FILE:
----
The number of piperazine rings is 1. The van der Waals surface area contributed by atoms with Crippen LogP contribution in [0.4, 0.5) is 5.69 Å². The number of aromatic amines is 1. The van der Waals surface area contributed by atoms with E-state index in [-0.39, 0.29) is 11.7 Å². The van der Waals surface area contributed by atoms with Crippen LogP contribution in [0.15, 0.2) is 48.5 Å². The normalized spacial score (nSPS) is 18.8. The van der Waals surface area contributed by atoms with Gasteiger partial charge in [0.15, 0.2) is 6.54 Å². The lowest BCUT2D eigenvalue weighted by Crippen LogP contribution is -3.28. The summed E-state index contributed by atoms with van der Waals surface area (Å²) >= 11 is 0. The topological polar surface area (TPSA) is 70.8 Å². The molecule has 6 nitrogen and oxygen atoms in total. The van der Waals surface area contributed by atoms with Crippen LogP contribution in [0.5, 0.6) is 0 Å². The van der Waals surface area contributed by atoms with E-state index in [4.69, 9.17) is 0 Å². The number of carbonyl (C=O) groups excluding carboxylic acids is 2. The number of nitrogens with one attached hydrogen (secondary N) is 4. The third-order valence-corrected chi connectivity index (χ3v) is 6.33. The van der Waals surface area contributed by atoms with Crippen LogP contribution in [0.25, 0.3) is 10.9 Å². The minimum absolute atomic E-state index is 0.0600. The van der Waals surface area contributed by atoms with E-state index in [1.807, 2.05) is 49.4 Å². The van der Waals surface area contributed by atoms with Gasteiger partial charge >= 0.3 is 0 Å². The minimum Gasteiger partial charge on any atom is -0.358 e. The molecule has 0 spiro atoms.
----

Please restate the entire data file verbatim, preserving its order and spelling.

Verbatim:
The number of piperazine rings is 1. The van der Waals surface area contributed by atoms with Crippen LogP contribution in [0.4, 0.5) is 5.69 Å². The number of aromatic amines is 1. The van der Waals surface area contributed by atoms with E-state index in [-0.39, 0.29) is 11.7 Å². The van der Waals surface area contributed by atoms with Crippen LogP contribution in [0.15, 0.2) is 48.5 Å². The normalized spacial score (nSPS) is 18.8. The van der Waals surface area contributed by atoms with Gasteiger partial charge in [0.15, 0.2) is 6.54 Å². The lowest BCUT2D eigenvalue weighted by Crippen LogP contribution is -3.28. The summed E-state index contributed by atoms with van der Waals surface area (Å²) >= 11 is 0. The topological polar surface area (TPSA) is 70.8 Å². The molecule has 6 nitrogen and oxygen atoms in total. The van der Waals surface area contributed by atoms with Crippen LogP contribution in [0.5, 0.6) is 0 Å². The van der Waals surface area contributed by atoms with E-state index in [4.69, 9.17) is 0 Å². The number of carbonyl (C=O) groups excluding carboxylic acids is 2. The number of nitrogens with one attached hydrogen (secondary N) is 4. The third-order valence-corrected chi connectivity index (χ3v) is 6.33. The van der Waals surface area contributed by atoms with Crippen LogP contribution in [0.25, 0.3) is 10.9 Å². The minimum absolute atomic E-state index is 0.0600. The van der Waals surface area contributed by atoms with E-state index in [1.807, 2.05) is 49.4 Å². The van der Waals surface area contributed by atoms with Gasteiger partial charge >= 0.3 is 0 Å². The minimum Gasteiger partial charge on any atom is -0.358 e. The molecule has 0 spiro atoms.